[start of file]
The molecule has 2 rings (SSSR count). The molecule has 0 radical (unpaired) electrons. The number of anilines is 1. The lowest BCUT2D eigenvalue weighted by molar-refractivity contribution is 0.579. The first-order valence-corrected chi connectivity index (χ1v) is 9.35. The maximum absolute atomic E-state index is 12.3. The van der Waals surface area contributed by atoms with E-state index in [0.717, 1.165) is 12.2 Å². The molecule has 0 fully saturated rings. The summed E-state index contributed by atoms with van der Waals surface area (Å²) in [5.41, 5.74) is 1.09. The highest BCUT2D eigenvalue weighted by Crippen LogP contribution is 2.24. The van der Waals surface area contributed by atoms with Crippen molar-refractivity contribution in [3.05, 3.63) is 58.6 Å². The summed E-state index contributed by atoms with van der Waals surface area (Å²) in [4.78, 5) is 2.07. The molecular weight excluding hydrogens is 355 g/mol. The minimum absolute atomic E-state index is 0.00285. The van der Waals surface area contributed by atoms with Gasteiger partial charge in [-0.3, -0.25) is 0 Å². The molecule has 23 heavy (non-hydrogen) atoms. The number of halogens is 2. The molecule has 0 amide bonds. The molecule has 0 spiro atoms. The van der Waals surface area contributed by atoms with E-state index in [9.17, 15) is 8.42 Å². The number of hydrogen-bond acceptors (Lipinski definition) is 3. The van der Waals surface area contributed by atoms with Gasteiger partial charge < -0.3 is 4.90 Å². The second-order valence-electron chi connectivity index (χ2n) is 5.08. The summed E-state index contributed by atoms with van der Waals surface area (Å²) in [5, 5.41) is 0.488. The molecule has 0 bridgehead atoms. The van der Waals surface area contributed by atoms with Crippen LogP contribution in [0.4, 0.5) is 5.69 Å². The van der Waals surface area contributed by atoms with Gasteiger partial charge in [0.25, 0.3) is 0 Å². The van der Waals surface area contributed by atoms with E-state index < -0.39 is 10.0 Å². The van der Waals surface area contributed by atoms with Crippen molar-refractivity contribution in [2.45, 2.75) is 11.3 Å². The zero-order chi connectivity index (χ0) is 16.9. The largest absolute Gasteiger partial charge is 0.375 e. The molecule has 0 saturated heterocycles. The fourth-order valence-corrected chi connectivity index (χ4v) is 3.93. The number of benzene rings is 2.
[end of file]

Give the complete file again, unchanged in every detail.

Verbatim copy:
The molecule has 2 rings (SSSR count). The molecule has 0 radical (unpaired) electrons. The number of anilines is 1. The lowest BCUT2D eigenvalue weighted by molar-refractivity contribution is 0.579. The first-order valence-corrected chi connectivity index (χ1v) is 9.35. The maximum absolute atomic E-state index is 12.3. The van der Waals surface area contributed by atoms with E-state index in [0.717, 1.165) is 12.2 Å². The molecule has 0 fully saturated rings. The summed E-state index contributed by atoms with van der Waals surface area (Å²) in [5.41, 5.74) is 1.09. The highest BCUT2D eigenvalue weighted by Crippen LogP contribution is 2.24. The van der Waals surface area contributed by atoms with Crippen molar-refractivity contribution in [3.05, 3.63) is 58.6 Å². The summed E-state index contributed by atoms with van der Waals surface area (Å²) in [4.78, 5) is 2.07. The molecular weight excluding hydrogens is 355 g/mol. The minimum absolute atomic E-state index is 0.00285. The van der Waals surface area contributed by atoms with Gasteiger partial charge in [-0.3, -0.25) is 0 Å². The molecule has 23 heavy (non-hydrogen) atoms. The number of halogens is 2. The molecule has 0 amide bonds. The molecule has 0 spiro atoms. The van der Waals surface area contributed by atoms with E-state index in [9.17, 15) is 8.42 Å². The number of hydrogen-bond acceptors (Lipinski definition) is 3. The van der Waals surface area contributed by atoms with Gasteiger partial charge < -0.3 is 4.90 Å². The second-order valence-electron chi connectivity index (χ2n) is 5.08. The summed E-state index contributed by atoms with van der Waals surface area (Å²) in [5, 5.41) is 0.488. The molecule has 0 bridgehead atoms. The van der Waals surface area contributed by atoms with Crippen LogP contribution in [0.4, 0.5) is 5.69 Å². The van der Waals surface area contributed by atoms with Gasteiger partial charge in [0.25, 0.3) is 0 Å². The van der Waals surface area contributed by atoms with E-state index < -0.39 is 10.0 Å². The van der Waals surface area contributed by atoms with Crippen molar-refractivity contribution in [2.45, 2.75) is 11.3 Å². The zero-order chi connectivity index (χ0) is 16.9. The largest absolute Gasteiger partial charge is 0.375 e. The molecule has 0 saturated heterocycles. The fourth-order valence-corrected chi connectivity index (χ4v) is 3.93. The number of benzene rings is 2.